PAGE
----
The Oscar Pistorius row has been reignited amid fresh allegations by the South African team that athletes were changing blades between races.

The International Paralympic Committee (IPC) received a letter on Tuesday claiming competitors had been breaking rules by altering prosthetic legs between qualifiers and finals.

Blades are measured between races and it is illegal under Paralympic rules to switch blades during a competition.

Pistorius sparked controversy with angry comments he made after losing out on gold in the 200 metres, claiming Alan Oliveira's use of longer blades gave him an unfair advantage.

Craig Spence from the IPC said: "When we put that allegation to the coaches there was a look of shock to be honest, because running on different size prostheses or swapping them for races is extremely difficult to do for an athlete. There is no evidence that any athlete competed on different size running blades.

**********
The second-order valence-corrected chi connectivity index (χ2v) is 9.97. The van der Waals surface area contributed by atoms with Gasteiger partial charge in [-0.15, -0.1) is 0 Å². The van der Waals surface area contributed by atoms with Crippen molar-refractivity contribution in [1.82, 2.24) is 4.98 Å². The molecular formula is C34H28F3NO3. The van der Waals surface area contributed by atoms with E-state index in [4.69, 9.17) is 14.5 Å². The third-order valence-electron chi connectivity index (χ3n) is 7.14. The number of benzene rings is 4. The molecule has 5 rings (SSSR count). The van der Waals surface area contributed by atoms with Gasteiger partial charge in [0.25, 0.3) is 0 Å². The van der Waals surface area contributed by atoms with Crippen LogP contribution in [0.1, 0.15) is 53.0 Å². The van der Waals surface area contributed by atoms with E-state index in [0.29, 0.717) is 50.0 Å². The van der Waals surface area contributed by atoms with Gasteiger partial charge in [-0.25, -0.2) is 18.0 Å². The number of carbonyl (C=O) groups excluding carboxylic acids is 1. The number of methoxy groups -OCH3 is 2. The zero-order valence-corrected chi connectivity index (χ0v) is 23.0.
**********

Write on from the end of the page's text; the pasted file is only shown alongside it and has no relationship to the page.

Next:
"Unless the South Africans can come to us with some evidence that proves otherwise, it's something that we won't continue investigating."

Meanwhile Lord Coe, chairman of the London 2012 Organising Committee, has defended the decision to invite politicians to medal ceremonies. During Prime Minister's Questions, Labour leader Ed Miliband said of the cacophony of boos which greeted George Osborne: "The Paralympic crowd spoke for Britain."

But for ParalympicsGB, the gold medal joy continued unabated as super cyclist Sarah Storey, 34, won her third title of the games.

She added to her two gold medals won in the 500m time trial and pursuit in the velodrome by winning the road race time trial at Brands Hatch in Kent.

Another win on Thursday and the swimmer-turned-cyclist, who has a partly formed left hand, will equal Baroness Tanni Grey-Thompson's British female record of 11 Paralympic gold medals.